The Genius Engine details the release of a hormone in the brain that may explain why certain individuals perform better under stress: “...levels of a hormone and transmitter, neuropeptide Y (NPY), may be largely responsible for how well an elite warrior functions under the pressure-cooker conditions of warfare, and how quickly he or she recovers from ordeals of combat.” The researchers concluded that soldiers who released more NPY stayed focused longer. There was also a marked difference in the levels of NPY release in ordinary soldiers and Special Forces commandos. Even among the commandos there was a difference in the levels of NPY. The higher the level of NPY the more “genius” in the warrior. These findings are not offered as definitive proof but more as a guide to better understand the performances of a Bradman or Sobers. With the advances in 3-D imaging it may be possible in the future to wire the champions and profile their billions and trillions of neurons and nerve cells.

Viv Richards, brooding and tempestuous, Hemmingway and Mandela rolled into one. Conflicting and confronting. The anger of a Muhammad Ali and the self-belief of the Dalai Lama.There was a primal savagery about his squarecut. He smote like a warrior and smoked like an active volcano. The lava flowed, simmering, in his proud blood.

Greg Chappell talked of “weathering the storm” when facing the barrage from Holding, Roberts and Garner. “You could go thirty overs before you had a sniff. You had to survive and be there when the smoke cleared.” Almost forty years after the “hardest cricket I ever played” Greg Chappell has an excitement in his voice when he recalls his “love for the contest” and the competitive instinct willing himself to test himself against the best. Rahul Dravid also speaks about the immense satisfaction he had competing and scoring runs against Australia because “they were the best team and I wanted to test myself against the best.”
 
Garfield Sobers unlocked for me, as a 15 year old, the secrets of cricket’s Grecian Urn:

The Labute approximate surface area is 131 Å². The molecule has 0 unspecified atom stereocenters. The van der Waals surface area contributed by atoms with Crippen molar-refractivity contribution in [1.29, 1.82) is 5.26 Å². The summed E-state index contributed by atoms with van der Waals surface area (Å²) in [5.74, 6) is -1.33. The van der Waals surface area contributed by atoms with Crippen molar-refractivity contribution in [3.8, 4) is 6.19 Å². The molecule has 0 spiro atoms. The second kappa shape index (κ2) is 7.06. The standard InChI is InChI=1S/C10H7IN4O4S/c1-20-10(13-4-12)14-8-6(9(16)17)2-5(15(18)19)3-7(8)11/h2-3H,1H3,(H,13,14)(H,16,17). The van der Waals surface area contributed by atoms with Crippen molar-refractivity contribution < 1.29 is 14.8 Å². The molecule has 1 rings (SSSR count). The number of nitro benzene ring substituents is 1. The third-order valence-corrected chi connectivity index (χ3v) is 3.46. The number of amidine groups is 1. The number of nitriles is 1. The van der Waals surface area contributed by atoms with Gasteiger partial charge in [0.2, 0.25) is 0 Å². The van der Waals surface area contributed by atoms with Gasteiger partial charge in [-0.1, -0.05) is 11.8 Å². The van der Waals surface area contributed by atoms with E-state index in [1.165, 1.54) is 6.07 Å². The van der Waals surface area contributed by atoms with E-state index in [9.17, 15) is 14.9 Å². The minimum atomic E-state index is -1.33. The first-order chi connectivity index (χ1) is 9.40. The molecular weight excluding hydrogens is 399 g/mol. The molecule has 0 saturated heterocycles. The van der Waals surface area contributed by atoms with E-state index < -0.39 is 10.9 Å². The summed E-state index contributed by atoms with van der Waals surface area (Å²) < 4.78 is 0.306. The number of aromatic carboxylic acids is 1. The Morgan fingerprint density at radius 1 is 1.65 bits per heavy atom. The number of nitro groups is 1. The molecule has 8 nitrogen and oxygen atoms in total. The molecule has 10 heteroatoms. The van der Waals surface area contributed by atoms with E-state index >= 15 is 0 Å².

When old age shall this generation waste,
Thou shalt remain, in midst of other woe
Than ours, a friend to man, to whom thou sayst,
"Beauty is truth, truth beauty," – that is all
Ye know on earth, and all ye need to know


( - John Keats, Ode to a Grecian Urn)

I have a few of these images in my depleted neuron bank. Eden Gardens, five days from December 31st, 1966 to January 5th 1967 (we had rest days in that era) unlocked for me the limitless possibilities of human endeavour. The gap in his toothy smile the gateway to genius. Seam up, back of the hand, front of the hand; high-arc backlift and swift hands before the pirouette on the hook. The head thrown back as the squarecut that was at once the most brutal and the kindest cut of all. The man was always in forward motion. He pouched them in the slips and swooped in the covers. Briefly, he also donned the wicket-keeping gloves. There was a singular exultation in his every movement. The result of the game was incidental. The 70 Sobers scored in 85 minutes was resplendent with 11 boundaries. Back then the number of balls faced was not an item that deserved merit in the scorebook. This was watching a virtuoso performance. Spellbound and transported to a magical field. The ultimate field of dreams.
 
Was there ever a more rousing sight than Dennis Lillee on Boxing Day 1981 bowling the last 35 minutes of play? Australia had recovered from 4 down for 26, due to a magnificent 100 not out from Kim Hughes, to be all out for 198. Alderman snared Bachus who was playing for an injured Greenidge. Lillee had Haynes well caught by Border and in the same over Croft, the night watchman was marooned, LBW. The next ten minutes pitted two of cricket’s most combative warriors toe to toe. Dennis Lillee all flowing black mane and flashing Machiavellian eyes flicked the sweat off his forehead with his forefinger as each batsman departed. His white shirt unbuttoned he followed through to where he was touching eyebrows with Viv Richards. He beat the Man with a legcutter conceived in Hell. Richards was going to stand his ground. This was Muhammad Ali and Frazier all over again. Viv had his neurons on high alert even as Lillee commenced his run. He could sense that Dennis was traversing a line closer to the stumps. He must have seen that Lillee’s wrist was positioned to deliver another legcutter. The back lift was more to fineleg and the feet were moving into a drive on the up. Lillee, possibly, had seen this too, and delivered a ball that hit the seam and ducked in; off the inside edge and Richards had perished. Both accomplished combatants. But one had blinked before the other.

Does form fade when the light dims? Who nourishes neurons? Do they get turned off altogether in one flick of the switch? Is this the passage of time the sages speak of? Which of the neurons was flickering as Ali struggled up all those steps in Atlanta to light the Olympic flame? Nelson Mandela would have used all the 100 trillion neurons and nerve cells to survive Robben Island. We all have them but the Champions make the best use of them.

18-Apr-2010
More by :  Vinay Verma
 
Views: 1217